I am trying to find a way to delete all files and directories older than 30 days in a specific path. But in that path there is one specific directory that I don't want to be deleted or modified. I have been reading up on -prune but can't seem to get it to work. The command I have tried so far is:find "<path to directory" -prune -o -name "<name of excluded directory" -type f -mtime +30 -exec rm {} +

2 Answers 2


You appear to have the logic of your find command mixed up. If you want to exclude a directory named excludeme and otherwise print filenames, you would write:

find /path/to/top/directory -name excludeme -prune -o -type f -print

Recall that -o is a logical OR, so any conditions that effect -prune need to be on the same side of the -o as the -prune command.

With that in mind, we end up with:

find "<path to directory" \
  -name "<name of excluded directory> -prune -o \
  -type f -mtime +30 -exec rm {} +

One step method

If you want to delete all files and directories (not only files), you should protect the directory itself, not only the files and d in its directory tree. (The problem is easier if you only delete files.) This can be done with something like the following:

Let us assume the following file structure (borrowed from another test example),

$ find
./work/dir 4
./work/dir 4/file 1
./work/dir1/file 3
./backup/dir 4
./backup/dir 4/file 1
./backup/dir1/file 3

The following command line excludes the directory ./work/dir2 (and path to it) and removes everything else (files and directories),

$ find . -mindepth 1 -maxdepth 2 -mtime +45 -not \( -path ./work -or -path './work/dir2' \) -exec echo rm -r {} +

or (in order to get one line per rm instance)

$ find . -mindepth 1 -maxdepth 2 -mtime +45 -not \( -path ./work -or -path './work/dir2' \) -exec echo rm -r {} \;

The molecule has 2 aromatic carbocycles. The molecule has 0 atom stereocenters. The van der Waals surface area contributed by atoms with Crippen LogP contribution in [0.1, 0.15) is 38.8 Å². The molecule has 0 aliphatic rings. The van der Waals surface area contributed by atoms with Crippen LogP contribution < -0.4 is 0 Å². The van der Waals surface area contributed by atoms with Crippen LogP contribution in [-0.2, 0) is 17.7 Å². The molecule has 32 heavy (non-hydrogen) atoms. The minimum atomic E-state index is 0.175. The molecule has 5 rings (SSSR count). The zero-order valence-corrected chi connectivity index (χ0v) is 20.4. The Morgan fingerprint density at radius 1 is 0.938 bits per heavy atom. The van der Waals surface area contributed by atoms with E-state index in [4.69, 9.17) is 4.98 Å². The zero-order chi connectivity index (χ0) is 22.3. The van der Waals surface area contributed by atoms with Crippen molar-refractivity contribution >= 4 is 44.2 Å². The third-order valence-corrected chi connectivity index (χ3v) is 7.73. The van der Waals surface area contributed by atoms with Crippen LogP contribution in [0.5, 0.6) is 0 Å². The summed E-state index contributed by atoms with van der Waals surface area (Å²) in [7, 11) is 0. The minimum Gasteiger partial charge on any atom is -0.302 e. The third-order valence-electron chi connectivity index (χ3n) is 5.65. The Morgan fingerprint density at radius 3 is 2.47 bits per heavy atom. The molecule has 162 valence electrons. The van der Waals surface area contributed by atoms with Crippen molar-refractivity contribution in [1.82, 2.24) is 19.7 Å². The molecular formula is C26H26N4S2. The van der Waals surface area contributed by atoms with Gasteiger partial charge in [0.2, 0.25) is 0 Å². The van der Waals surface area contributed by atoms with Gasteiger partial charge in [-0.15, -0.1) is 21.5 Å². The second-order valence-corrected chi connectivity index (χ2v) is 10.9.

rm -r ./work/file1
rm -r ./work/dir 4
rm -r ./work/file2
rm -r ./work/dir5
rm -r ./work/ttt
rm -r ./work/dir1
rm -r ./work/dir3
rm -r ./work/rsync-by-folder
rm -r ./backup
rm -r ./backup/dir 4
rm -r ./backup/dir1
rm -r ./backup/dir2

Two step method

A maybe safer alternative is to do it in two steps (less risk for mistakes when setting up the find command lines). The first step matches what is already shown in the original question and the first answer, to delete the files except in the directory tree, that should be protected. In my example it matches

$ find . -mtime +45 -not -path '*/dir2/*' -type f -exec rm -r {} +

The following files and directories remain

$ find -printf "%y %p\n"
d .
f ./tarfile               # too new (dangerous location if important to keep)
d ./work
d ./work/dir 4
d ./work/dir5
d ./work/dir5/sub1
d ./work/dir5/sub2
d ./work/dir1
d ./work/dir2
f ./work/dir2/file1
f ./work/dir2/file2
d ./work/dir3
d ./backup
d ./backup/dir 4
d ./backup/dir1
d ./backup/dir2
f ./backup/dir2/file1
f ./backup/dir2/file2
d ./backup/dir3

Now we remove the empty directories. The following method is not sofisticated, and needs repetition until whole trees of empty directories are removed. You are welcome to suggest a more direct method. The rm option -d deletes empty directories.

find -type d -exec rm -d {} +

There will be complaints that some directories are not empty. We have the following result,

$ find -printf "%y %p\n"
d .
f ./tarfile
d ./work
d ./work/dir5             # This is an empty directory
d ./work/dir2
f ./work/dir2/file1
f ./work/dir2/file2
d ./backup
d ./backup/dir2
f ./backup/dir2/file1
f ./backup/dir2/file2


find -type d -exec rm -d {} +

and check the result:

$ find -printf "%y %p\n"
d .
f ./tarfile               # too new (dangerous location if important to keep)
d ./work
d ./work/dir2
f ./work/dir2/file1
f ./work/dir2/file2
d ./backup
d ./backup/dir2
f ./backup/dir2/file1
f ./backup/dir2/file2

Now the directory tree contains only what should be protected.

You must log in to answer this question.

Not the answer you're looking for? Browse other questions tagged .